Will Powerline Plug Installers?
HomePlug and Powerline Communications provide simple connections for complex applications that normally require whole-house wiring. But is the technology really viable?
By Cliff Roth
Imagine plugging a TiVo or Media Center PC into an electrical outlet and it instantly connects to the internet.
Imagine plugging a TV or set-top box into an AC wall outlet in a bedroom, and it instantly and automatically connects to a media server in the living room.
Imagine it also instantly connects to the living room cable or satellite box, and displays all these choices as soon as you first turn it on.
Does this sound a bit threatening to the custom installation business? You bet. From a consumer's perspective, this is very appealing technology—just plug it in and it connects.
What's it called? HomePlug—for the most part, at least.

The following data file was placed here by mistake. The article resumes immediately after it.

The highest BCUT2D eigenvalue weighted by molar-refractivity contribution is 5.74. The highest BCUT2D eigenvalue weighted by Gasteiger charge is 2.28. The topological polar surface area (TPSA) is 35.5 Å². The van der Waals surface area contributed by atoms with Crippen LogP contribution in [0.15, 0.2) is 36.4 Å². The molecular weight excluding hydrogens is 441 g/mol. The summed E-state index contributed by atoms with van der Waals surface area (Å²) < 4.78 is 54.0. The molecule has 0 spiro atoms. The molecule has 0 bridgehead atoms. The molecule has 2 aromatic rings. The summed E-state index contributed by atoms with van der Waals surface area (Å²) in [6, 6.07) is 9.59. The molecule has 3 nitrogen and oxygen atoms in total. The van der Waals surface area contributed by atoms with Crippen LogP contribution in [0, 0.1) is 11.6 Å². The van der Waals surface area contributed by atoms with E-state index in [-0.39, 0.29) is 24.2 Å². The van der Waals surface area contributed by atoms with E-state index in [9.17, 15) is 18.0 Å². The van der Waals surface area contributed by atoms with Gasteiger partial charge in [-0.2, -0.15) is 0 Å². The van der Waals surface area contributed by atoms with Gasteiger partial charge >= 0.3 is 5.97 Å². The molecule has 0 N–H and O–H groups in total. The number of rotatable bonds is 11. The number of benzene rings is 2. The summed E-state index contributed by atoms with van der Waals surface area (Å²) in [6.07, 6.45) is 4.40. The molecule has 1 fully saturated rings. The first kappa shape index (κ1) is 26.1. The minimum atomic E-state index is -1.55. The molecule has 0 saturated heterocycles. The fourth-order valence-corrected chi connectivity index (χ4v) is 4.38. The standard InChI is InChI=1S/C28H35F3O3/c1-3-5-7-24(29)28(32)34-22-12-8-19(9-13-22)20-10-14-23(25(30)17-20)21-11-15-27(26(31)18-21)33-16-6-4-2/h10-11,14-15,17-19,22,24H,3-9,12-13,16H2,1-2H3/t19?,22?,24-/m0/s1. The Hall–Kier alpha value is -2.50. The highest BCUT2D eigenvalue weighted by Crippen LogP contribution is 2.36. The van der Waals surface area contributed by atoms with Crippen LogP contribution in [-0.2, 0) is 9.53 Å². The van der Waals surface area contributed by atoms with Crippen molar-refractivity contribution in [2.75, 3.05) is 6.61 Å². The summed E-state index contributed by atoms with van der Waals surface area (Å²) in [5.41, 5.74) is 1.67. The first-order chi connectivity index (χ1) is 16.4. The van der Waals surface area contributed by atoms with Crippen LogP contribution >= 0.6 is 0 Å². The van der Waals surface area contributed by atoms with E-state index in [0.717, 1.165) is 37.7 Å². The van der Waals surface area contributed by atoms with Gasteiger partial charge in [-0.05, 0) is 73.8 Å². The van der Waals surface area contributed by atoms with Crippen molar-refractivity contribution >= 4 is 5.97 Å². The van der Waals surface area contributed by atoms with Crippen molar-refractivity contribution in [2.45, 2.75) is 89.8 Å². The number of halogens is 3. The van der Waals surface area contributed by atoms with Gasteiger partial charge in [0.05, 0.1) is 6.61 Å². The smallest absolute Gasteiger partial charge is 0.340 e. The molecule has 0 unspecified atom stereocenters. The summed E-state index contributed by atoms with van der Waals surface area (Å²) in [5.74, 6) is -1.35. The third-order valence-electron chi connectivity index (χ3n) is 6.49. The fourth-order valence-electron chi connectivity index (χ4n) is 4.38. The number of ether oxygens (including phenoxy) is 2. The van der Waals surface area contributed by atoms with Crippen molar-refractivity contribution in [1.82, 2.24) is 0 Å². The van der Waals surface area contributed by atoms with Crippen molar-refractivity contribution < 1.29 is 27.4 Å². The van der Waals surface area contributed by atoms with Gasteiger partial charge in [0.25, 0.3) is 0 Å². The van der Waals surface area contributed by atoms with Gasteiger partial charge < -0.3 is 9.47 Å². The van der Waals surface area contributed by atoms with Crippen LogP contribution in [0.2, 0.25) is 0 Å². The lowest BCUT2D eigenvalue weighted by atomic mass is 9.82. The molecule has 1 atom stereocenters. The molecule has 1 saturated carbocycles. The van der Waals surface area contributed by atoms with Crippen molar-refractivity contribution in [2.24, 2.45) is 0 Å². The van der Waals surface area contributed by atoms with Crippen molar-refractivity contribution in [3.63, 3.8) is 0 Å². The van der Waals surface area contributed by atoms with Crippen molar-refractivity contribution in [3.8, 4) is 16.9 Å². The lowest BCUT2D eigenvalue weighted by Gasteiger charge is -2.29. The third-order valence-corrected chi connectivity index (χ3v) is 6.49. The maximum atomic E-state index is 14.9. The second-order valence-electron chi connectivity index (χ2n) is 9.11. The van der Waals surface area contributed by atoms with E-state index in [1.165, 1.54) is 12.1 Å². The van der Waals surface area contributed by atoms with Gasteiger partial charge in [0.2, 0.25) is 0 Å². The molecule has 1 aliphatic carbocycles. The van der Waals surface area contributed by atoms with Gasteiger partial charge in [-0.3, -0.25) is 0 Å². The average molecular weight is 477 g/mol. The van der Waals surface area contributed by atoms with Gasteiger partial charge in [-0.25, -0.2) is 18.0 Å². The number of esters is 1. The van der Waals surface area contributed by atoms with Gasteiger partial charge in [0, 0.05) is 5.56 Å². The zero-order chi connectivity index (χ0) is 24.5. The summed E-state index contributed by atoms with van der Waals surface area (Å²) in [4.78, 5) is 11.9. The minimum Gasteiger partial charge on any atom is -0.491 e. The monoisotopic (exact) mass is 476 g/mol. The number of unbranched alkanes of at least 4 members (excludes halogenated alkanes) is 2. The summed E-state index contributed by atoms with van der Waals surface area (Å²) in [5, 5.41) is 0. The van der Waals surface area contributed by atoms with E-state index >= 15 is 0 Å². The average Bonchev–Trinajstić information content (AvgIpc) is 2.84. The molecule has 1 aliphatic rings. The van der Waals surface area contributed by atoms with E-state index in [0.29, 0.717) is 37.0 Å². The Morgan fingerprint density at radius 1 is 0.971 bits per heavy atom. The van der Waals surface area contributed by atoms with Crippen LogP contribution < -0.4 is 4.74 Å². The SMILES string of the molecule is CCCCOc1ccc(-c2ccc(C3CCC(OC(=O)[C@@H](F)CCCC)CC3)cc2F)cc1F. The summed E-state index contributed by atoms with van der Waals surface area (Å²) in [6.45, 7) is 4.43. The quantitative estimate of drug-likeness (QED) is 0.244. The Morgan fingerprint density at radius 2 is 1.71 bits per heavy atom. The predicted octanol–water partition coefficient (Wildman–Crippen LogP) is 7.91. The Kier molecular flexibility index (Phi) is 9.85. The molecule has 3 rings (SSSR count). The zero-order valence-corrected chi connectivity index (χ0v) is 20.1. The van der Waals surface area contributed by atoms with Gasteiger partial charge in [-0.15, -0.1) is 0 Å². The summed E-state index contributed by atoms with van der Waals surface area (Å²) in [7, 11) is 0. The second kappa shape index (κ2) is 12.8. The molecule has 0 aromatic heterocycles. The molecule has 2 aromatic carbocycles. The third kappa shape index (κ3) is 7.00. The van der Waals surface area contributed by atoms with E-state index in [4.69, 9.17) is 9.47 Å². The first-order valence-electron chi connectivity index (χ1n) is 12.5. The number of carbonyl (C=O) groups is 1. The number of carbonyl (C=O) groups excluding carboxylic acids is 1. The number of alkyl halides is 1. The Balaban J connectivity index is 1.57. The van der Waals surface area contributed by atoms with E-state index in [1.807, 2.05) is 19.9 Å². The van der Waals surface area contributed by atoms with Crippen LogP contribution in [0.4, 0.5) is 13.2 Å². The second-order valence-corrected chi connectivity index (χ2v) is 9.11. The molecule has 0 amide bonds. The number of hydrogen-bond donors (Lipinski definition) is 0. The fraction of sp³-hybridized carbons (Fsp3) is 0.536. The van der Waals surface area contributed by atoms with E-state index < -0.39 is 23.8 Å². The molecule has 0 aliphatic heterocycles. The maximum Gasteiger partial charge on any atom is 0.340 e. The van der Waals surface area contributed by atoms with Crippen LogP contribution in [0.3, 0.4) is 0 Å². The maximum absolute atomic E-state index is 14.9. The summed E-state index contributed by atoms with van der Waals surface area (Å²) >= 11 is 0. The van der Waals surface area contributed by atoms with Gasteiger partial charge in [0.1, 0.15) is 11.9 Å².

HomePlug is the best-known of a number of similar powerline-based networking technologies. It's the "Kleenex" or "Xerox" of sorts of what is more generically called PLC: Powerline Communication.
Your customers probably haven't asked you about HomePlug or PLC yet, but soon they might.
Some may already be asking about a related technology called BPL (Broadband over Powerline), which delivers internet access not through cable, phone lines or satellite, but ordinary AC power lines. In October 2004, Manassas, Va., became the first U.S. city completely wired for BPL, kicking off what proponents hope will become a nationwide rollout that would expand to three the options for high-speed internet access to the home (DSL and cable being the other two).
BPL, however, is about getting the internet to the home over the powerline. Conversely, HomePlug AV—the new audio-video HomePlug spec, released this past summer—is about communication within the home.
The simplicity of the HomePlug/PLC-type connection cannot be overemphasized. There are no inputs, outputs, color codes, connector types or other details for the consumer to comprehend. Just plug into the AC wall outlet and you're all set.